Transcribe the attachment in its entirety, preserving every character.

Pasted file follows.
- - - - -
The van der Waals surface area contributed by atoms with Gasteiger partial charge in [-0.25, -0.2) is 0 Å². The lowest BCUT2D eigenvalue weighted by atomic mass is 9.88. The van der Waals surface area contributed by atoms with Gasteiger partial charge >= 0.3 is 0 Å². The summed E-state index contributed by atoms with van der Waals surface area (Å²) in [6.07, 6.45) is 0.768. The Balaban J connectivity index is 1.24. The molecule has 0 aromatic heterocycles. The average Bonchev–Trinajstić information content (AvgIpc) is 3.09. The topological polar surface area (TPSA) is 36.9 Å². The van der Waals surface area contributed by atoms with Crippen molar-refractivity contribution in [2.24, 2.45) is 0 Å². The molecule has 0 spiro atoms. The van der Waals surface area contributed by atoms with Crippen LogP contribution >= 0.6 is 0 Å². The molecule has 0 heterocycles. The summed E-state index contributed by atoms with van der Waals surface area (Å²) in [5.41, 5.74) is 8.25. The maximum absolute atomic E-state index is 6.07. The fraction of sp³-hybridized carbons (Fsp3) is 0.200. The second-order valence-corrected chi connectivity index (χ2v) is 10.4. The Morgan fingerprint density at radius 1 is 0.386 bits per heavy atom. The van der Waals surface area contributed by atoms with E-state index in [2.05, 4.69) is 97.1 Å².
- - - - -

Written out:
The van der Waals surface area contributed by atoms with Gasteiger partial charge in [-0.25, -0.2) is 0 Å². The lowest BCUT2D eigenvalue weighted by atomic mass is 9.88. The van der Waals surface area contributed by atoms with Gasteiger partial charge >= 0.3 is 0 Å². The summed E-state index contributed by atoms with van der Waals surface area (Å²) in [6.07, 6.45) is 0.768. The Balaban J connectivity index is 1.24. The molecule has 0 aromatic heterocycles. The average Bonchev–Trinajstić information content (AvgIpc) is 3.09. The topological polar surface area (TPSA) is 36.9 Å². The van der Waals surface area contributed by atoms with Crippen molar-refractivity contribution in [2.24, 2.45) is 0 Å². The molecule has 0 spiro atoms. The van der Waals surface area contributed by atoms with Crippen LogP contribution >= 0.6 is 0 Å². The molecule has 0 heterocycles. The summed E-state index contributed by atoms with van der Waals surface area (Å²) in [5.41, 5.74) is 8.25. The maximum absolute atomic E-state index is 6.07. The fraction of sp³-hybridized carbons (Fsp3) is 0.200. The second-order valence-corrected chi connectivity index (χ2v) is 10.4. The Morgan fingerprint density at radius 1 is 0.386 bits per heavy atom. The van der Waals surface area contributed by atoms with E-state index in [2.05, 4.69) is 97.1 Å².